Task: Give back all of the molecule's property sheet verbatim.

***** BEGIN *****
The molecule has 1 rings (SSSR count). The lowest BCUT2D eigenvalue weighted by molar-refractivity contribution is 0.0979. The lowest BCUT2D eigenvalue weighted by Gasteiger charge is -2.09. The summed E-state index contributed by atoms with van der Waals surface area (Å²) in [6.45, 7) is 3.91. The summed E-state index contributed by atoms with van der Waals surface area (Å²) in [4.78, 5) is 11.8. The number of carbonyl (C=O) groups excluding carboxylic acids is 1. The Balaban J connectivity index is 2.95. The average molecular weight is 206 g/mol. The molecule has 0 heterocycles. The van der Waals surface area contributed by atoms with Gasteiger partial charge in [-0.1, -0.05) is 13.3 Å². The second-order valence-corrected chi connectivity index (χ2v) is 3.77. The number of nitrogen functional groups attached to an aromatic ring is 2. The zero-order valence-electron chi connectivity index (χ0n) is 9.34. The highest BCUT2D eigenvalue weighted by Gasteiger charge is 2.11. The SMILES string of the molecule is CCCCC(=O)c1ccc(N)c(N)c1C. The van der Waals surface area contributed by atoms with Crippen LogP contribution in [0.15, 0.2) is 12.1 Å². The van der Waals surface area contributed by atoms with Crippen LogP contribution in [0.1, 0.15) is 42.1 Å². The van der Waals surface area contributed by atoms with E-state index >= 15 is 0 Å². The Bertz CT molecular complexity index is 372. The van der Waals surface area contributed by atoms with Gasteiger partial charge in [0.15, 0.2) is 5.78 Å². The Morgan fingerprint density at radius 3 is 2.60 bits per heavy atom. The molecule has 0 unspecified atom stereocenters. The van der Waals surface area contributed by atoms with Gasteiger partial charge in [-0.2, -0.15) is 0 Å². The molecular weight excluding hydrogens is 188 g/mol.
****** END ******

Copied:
The molecule has 1 rings (SSSR count). The lowest BCUT2D eigenvalue weighted by molar-refractivity contribution is 0.0979. The lowest BCUT2D eigenvalue weighted by Gasteiger charge is -2.09. The summed E-state index contributed by atoms with van der Waals surface area (Å²) in [6.45, 7) is 3.91. The summed E-state index contributed by atoms with van der Waals surface area (Å²) in [4.78, 5) is 11.8. The number of carbonyl (C=O) groups excluding carboxylic acids is 1. The Balaban J connectivity index is 2.95. The average molecular weight is 206 g/mol. The molecule has 0 heterocycles. The van der Waals surface area contributed by atoms with Gasteiger partial charge in [-0.1, -0.05) is 13.3 Å². The second-order valence-corrected chi connectivity index (χ2v) is 3.77. The number of nitrogen functional groups attached to an aromatic ring is 2. The zero-order valence-electron chi connectivity index (χ0n) is 9.34. The highest BCUT2D eigenvalue weighted by Gasteiger charge is 2.11. The SMILES string of the molecule is CCCCC(=O)c1ccc(N)c(N)c1C. The van der Waals surface area contributed by atoms with Crippen LogP contribution in [0.15, 0.2) is 12.1 Å². The van der Waals surface area contributed by atoms with Crippen LogP contribution in [0.1, 0.15) is 42.1 Å². The van der Waals surface area contributed by atoms with E-state index >= 15 is 0 Å². The Bertz CT molecular complexity index is 372. The van der Waals surface area contributed by atoms with Gasteiger partial charge in [0.15, 0.2) is 5.78 Å². The Morgan fingerprint density at radius 3 is 2.60 bits per heavy atom. The molecule has 0 unspecified atom stereocenters. The van der Waals surface area contributed by atoms with Gasteiger partial charge in [-0.2, -0.15) is 0 Å². The molecular weight excluding hydrogens is 188 g/mol.